Who was Walter Hodge?
Walter H. Hodge (1912-2013) was a native of Massachusetts. He completed his Ph.D. at Harvard University and worked on the flora of the Caribbean Island of Dominica before World War II. During the war, from 1943 to 1945, he was employed by the U.S. Board of Economic Warfare to take part in the Cinchona Missions in South America that were searching for new sources of quinine. After the war he held several academic positions, first at the Universidad Nacional de Colombia (1945–1946) and then Harvard University (1950). Later he was employed by the U.S.D.A. (1950–1955) and the N.S.F. (1961–1973). The Smithsonian has the botanical field notes he made in Peru during the war. His specimens and those of other Cinchona Mission participants were transferred to the U.S. National Herbarium in 1952.
Why is digitizing this Cinchona specimen important?
Herbarium specimens are important to the documentation of the Cinchona Missions. The botanical specimen images show not only the collection labels, reporting the collection date and locality, but additional annotation labels detail the analysis of the bark samples for cinchona alkaloid levels. The digitization of this Cinchona specimen and many others of the same expedition give researchers open access to a botanical voucher of historical importance. The U.S. National Herbarium specimen online-catalog can be found at <http://collections.nmnh.si.edu/search/botany/>.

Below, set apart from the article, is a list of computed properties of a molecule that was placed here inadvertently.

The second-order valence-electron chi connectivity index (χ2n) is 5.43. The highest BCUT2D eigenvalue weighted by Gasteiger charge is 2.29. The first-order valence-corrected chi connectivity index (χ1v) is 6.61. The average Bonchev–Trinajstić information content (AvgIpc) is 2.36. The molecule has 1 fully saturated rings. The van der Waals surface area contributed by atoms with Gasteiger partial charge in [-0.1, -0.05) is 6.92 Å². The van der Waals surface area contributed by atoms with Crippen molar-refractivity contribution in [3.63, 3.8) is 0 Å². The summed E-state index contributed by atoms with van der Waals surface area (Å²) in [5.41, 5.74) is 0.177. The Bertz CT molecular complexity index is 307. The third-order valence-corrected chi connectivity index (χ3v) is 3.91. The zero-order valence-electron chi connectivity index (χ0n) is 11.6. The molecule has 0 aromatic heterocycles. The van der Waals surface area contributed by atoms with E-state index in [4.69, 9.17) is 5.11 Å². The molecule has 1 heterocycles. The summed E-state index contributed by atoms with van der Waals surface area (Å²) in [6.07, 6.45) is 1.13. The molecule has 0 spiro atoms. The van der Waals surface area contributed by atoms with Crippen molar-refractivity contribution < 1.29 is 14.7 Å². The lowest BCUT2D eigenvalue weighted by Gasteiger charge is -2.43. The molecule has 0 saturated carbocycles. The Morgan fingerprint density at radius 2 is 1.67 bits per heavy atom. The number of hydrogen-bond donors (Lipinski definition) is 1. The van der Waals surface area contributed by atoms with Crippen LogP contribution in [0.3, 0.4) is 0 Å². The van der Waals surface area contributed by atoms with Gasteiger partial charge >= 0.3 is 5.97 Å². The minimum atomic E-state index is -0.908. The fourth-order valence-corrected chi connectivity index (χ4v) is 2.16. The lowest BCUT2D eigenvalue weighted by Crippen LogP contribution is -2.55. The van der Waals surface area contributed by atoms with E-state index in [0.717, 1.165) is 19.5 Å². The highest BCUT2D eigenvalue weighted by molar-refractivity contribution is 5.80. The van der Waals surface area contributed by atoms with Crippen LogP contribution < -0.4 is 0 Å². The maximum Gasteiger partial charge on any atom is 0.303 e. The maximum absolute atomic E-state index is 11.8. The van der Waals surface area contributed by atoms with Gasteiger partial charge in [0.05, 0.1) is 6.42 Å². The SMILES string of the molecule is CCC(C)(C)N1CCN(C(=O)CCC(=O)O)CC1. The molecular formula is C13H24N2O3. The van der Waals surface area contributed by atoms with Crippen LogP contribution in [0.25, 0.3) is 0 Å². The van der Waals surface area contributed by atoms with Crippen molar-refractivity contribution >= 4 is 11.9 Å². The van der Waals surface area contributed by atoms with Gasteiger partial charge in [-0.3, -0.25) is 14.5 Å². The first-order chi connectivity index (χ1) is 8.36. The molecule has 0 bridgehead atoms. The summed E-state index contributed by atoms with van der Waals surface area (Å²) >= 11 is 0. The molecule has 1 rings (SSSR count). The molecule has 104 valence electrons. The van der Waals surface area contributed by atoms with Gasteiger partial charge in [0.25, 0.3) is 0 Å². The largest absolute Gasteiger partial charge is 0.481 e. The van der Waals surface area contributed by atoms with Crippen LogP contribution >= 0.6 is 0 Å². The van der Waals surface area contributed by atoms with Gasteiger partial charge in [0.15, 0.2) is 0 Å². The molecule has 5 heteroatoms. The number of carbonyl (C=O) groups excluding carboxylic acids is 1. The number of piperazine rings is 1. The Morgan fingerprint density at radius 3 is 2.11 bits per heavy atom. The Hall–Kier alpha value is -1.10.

What is the Rubiaceae and why else is it important economically?
The Rubiaceae is a cosmopolitan plant family of more than 600 genera and 13,000 species. Most of our local mid-Atlantic representatives of this family are herbs such as bedstraw (Galium), partridge berry (Mitchella), and bluets (Houstonia). Probably the best known and most-frequently consumed member of the family is coffee (Coffea arabica L.), native to Yemen and Ethiopia but now cultivated throughout the tropics and served in restaurants and cafés throughout the world. The family also has a number of ornamental species, the most familiar probably being species of the strongly-scented Gardenia.
Many plants supply us with medicines and stimulants. The Rubiaceae is notable because of the antimalarial quinine, derived from Cinchona, and the stimulant caffeine, derived from Coffea.
Hodge, W.H. 1948. Wartime Cinchona procurement in Latin America. Economic Botany 2(3): 229-257.
Smocovitis, V.B. 2003. Desperately seeking quinine: The malaria threat drove the Allies' WWII “Cinchona Mission”. Modern Drug Discovery 6(5): 57-58.
Photographs of Hodge and his Peru expedition can be seen at <http://www.huntbotanical.org/botanists-art/detail.php?4>.